The CES/Way Project

The CES/Way project, started in 1994, is estimated to be saving $3 million per year in energy costs. The project involves numerous initiatives, including a 50,000 fixture lighting retrofit, energy efficient motor and variable speed drive installations, numerous heat recovery installations, electric to natural gas heating conversions, and upgrading of the computerized energy management systems on UB’s campuses.

Recently, the project won the Association of Energy Engineer’s 1997 Energy Project of the Year award. Overall, UB energy conservation efforts are saving $9 million annually, with total savings thus far estimated at $60 million. Aside from financial benefits and physical improvements in indoor and outdoor lighting, as well as better temperature control, UB is having less impact on the environment. The CES/Way project can be credited with reducing annual air emissions at the point of generation (i.e. the power plant) by 31,000 tons of the greenhouse gas carbon dioxide, 70 tons of sulfur dioxide and 107 tons nitrogen oxides, both associated with acid rain and other kinds of air pollution.

Energy Deregulation

U.S. colleges and universities cannot avoid the inevitable changes that deregulation will bring. The restructuring of the energy market is a vast and multi-layered process. While the power generation market will open up generally in most places, it is anticipated that the transmission and distribution of energy will remain strictly regulated. In some regions there will be more regulation over the next five to ten years due to the recovery of “stranded costs.” For a large institution like UB, however, long-term planning is essential, and Simpson has been working hard to lay the foundation for an environmentally sound and reasonable energy purchasing policy.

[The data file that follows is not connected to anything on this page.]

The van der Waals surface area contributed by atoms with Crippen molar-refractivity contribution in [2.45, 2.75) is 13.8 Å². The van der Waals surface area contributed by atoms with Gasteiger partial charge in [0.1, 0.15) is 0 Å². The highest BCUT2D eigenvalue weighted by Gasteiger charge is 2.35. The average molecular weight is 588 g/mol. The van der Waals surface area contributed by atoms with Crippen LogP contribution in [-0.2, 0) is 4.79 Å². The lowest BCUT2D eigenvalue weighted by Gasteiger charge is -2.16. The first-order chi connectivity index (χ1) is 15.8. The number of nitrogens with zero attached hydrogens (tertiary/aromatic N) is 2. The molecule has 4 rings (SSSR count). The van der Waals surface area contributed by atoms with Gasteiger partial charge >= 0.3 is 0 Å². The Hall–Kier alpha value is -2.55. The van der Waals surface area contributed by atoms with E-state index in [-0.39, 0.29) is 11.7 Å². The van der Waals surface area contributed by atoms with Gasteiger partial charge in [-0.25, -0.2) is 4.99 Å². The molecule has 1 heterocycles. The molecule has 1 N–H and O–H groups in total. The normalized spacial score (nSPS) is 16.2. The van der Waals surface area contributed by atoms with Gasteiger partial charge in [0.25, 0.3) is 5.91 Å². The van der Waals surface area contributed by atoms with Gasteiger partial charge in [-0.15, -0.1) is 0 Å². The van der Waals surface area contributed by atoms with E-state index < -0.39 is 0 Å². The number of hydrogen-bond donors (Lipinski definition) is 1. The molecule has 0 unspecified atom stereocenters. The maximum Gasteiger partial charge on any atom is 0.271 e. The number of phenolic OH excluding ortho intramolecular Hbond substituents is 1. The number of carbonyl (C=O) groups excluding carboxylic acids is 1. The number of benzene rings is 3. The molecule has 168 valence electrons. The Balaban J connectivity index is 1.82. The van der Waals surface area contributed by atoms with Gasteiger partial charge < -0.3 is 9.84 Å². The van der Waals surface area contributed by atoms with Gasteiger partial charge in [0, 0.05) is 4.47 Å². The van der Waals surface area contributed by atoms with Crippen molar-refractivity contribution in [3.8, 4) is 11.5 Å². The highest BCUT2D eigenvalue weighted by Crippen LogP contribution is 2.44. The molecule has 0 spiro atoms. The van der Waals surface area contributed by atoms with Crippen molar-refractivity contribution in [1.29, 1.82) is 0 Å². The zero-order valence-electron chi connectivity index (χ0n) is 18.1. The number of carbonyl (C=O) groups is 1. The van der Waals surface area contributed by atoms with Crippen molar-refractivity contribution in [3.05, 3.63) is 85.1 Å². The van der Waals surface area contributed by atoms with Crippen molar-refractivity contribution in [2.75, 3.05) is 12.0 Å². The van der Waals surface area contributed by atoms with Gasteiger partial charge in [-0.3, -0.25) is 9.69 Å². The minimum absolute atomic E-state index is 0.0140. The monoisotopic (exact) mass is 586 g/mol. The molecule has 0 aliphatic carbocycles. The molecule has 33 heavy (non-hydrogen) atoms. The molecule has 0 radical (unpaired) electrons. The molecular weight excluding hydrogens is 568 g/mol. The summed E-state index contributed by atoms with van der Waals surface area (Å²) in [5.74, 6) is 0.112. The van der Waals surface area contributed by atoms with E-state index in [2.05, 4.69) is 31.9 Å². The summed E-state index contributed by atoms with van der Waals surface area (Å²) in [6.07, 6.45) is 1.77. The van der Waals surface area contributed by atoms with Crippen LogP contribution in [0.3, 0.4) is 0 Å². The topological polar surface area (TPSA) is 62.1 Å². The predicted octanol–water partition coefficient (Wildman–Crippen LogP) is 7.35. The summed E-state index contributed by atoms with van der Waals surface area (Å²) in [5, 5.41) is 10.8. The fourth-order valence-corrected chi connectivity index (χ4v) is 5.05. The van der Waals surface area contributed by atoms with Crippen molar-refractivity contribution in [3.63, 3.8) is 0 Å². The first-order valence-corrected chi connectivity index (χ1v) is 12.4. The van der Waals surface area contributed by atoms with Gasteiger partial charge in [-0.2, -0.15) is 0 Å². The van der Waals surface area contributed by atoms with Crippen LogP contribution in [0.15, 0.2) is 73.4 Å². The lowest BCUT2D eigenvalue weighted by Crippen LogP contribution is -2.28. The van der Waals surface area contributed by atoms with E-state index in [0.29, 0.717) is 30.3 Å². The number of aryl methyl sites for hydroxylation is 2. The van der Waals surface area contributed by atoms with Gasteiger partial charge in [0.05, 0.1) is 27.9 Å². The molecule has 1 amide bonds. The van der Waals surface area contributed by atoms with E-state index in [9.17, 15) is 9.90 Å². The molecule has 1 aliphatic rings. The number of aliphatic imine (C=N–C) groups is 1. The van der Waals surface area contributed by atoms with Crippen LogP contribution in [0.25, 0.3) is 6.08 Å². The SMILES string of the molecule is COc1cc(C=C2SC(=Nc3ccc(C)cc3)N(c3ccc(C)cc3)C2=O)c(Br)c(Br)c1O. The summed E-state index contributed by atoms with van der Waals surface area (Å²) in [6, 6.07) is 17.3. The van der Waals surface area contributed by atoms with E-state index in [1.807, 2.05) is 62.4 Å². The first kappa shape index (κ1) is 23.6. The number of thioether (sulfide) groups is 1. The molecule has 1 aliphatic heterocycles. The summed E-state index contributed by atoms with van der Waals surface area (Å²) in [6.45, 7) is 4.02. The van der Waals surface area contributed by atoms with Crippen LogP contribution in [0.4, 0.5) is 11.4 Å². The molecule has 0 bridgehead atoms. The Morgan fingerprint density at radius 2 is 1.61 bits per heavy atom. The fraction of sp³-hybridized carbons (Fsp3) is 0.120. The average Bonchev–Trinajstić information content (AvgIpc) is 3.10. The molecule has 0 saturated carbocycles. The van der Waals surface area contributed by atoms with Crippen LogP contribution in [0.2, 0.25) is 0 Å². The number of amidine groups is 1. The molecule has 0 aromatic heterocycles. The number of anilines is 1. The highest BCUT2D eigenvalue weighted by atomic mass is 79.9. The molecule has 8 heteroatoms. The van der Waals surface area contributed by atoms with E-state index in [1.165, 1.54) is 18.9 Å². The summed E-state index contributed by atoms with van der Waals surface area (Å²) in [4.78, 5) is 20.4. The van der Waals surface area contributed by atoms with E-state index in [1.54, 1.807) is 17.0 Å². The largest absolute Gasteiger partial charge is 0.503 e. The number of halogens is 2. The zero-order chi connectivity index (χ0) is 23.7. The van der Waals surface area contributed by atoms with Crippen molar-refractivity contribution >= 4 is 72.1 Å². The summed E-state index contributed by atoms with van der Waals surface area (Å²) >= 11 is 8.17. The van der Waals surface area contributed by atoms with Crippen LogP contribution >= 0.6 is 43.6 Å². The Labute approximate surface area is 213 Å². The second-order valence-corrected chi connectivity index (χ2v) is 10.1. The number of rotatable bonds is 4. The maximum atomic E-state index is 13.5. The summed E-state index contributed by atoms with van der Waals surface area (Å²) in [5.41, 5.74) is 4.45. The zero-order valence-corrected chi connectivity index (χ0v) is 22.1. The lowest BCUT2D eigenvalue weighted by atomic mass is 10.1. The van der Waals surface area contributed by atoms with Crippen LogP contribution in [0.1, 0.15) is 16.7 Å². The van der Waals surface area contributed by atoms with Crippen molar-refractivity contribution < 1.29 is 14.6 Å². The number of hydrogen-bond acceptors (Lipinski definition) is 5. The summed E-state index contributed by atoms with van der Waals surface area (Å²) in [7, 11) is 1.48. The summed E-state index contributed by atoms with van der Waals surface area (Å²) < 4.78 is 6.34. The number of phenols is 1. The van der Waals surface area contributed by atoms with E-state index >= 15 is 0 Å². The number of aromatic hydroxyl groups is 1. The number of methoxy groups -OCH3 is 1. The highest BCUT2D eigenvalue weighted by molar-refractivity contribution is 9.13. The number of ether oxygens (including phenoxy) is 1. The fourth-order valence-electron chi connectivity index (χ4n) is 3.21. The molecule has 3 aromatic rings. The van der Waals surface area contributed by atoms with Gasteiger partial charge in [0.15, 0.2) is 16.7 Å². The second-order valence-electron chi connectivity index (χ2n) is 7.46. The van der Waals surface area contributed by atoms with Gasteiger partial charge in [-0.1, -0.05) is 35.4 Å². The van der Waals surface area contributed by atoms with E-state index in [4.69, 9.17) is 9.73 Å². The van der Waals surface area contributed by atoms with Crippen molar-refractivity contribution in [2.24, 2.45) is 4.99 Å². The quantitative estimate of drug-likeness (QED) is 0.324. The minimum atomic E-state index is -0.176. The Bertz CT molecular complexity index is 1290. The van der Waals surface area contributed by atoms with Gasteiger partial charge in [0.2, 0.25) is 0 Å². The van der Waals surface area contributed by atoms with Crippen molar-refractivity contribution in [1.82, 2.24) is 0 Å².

“As a matter of prudence or fiscal responsibility,” says Simpson, “all campuses will want to aggressively take advantage of the dollar savings potential of electric deregulation. Ingenuity, creativity and commitment will be required to do this while maintaining or expanding a campus commitment to energy conservation and efficiency.”